In addition, we are seeing much more price competition, as an endemic activity, taking place throughout the world. Regardless of value, and even without specific product competition, it has become harder and harder to capture list price deals, we are told. This is another one of those signs that maturity has begun to sink in. The entrepreneurs and early adopters will pay almost anything and accept product immaturity to enter new markets first. But, once the chasm has been crossed, technology becomes more and more treated as a commodity. Often the decision-makers shift from art directors to accountants. Price becomes more important than inherent quality, as long as the product is perceived as meeting needs.
Usually such price reductions begin to occur only as the market growth slows down. This does not appear to be happening here. In fact, there are some other contrary signals. For example, we were recently approached by a major international router company, perhaps the largest such manufacturer of industrial routers for the woodworking and architectural industries. The company determined that there is little growth left in that marketplace and it has decided that its long term path to continued growth is to enter the wide format print marketplace. They will be introducing a new router targeted for print at the Fall SGIA Expo in Orlando, FL. Where current products fit the upper and lower thirds of the typical product-market triangle, this new product is aimed squarely at the middle, high-growth area.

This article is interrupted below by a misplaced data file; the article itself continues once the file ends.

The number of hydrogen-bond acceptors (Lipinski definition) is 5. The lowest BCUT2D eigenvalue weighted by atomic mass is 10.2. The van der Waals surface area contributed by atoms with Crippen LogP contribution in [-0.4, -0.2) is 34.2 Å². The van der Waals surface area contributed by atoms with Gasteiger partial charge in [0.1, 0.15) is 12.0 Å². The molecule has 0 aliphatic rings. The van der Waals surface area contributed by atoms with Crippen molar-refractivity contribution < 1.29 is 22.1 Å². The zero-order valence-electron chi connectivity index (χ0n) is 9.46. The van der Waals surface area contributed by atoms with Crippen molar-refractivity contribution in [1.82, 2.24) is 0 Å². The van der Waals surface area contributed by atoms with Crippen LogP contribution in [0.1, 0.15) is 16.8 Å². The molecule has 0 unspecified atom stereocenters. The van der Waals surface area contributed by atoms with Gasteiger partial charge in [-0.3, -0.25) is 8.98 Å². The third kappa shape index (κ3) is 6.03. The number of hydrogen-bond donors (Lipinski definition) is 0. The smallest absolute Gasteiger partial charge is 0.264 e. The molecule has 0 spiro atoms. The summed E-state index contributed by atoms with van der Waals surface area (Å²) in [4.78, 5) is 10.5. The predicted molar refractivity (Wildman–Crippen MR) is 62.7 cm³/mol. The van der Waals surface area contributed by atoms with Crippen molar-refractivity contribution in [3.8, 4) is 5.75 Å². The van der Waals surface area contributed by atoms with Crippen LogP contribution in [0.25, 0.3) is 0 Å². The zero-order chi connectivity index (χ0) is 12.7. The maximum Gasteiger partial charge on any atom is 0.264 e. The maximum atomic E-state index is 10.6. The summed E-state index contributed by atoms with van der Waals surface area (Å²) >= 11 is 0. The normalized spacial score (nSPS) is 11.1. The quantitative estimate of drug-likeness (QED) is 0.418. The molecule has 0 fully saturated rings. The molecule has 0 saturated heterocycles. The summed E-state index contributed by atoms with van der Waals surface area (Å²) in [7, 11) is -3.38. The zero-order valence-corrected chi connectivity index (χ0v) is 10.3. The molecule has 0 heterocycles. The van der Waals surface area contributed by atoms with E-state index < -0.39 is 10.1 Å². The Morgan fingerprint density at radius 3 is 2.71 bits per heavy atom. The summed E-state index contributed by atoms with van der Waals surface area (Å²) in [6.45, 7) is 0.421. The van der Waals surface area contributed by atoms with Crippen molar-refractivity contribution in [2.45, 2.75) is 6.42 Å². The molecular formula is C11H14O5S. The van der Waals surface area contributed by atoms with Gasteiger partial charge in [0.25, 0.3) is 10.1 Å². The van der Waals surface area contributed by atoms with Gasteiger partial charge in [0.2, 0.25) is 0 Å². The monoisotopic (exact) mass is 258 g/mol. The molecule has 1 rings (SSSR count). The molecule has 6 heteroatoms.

More to Come
It’s been a long time since major vendors from outside of the printing industry have entered this market because it is a healthy place to grow. This is a clear indication of the expectation and opportunity for continued growth.
Certainly, the excitement at the April ISA Expo supports the fact that wide format is still a major growth opportunity. The buyers were out in force and representing the many different facets of the industry. Business was booming. Although we are concerned that the larger players entering generally mean that commoditization is setting in, the end result, for now, seems to be greater technical and price competition, meaning additional growth opportunity for the buyers of the equipment.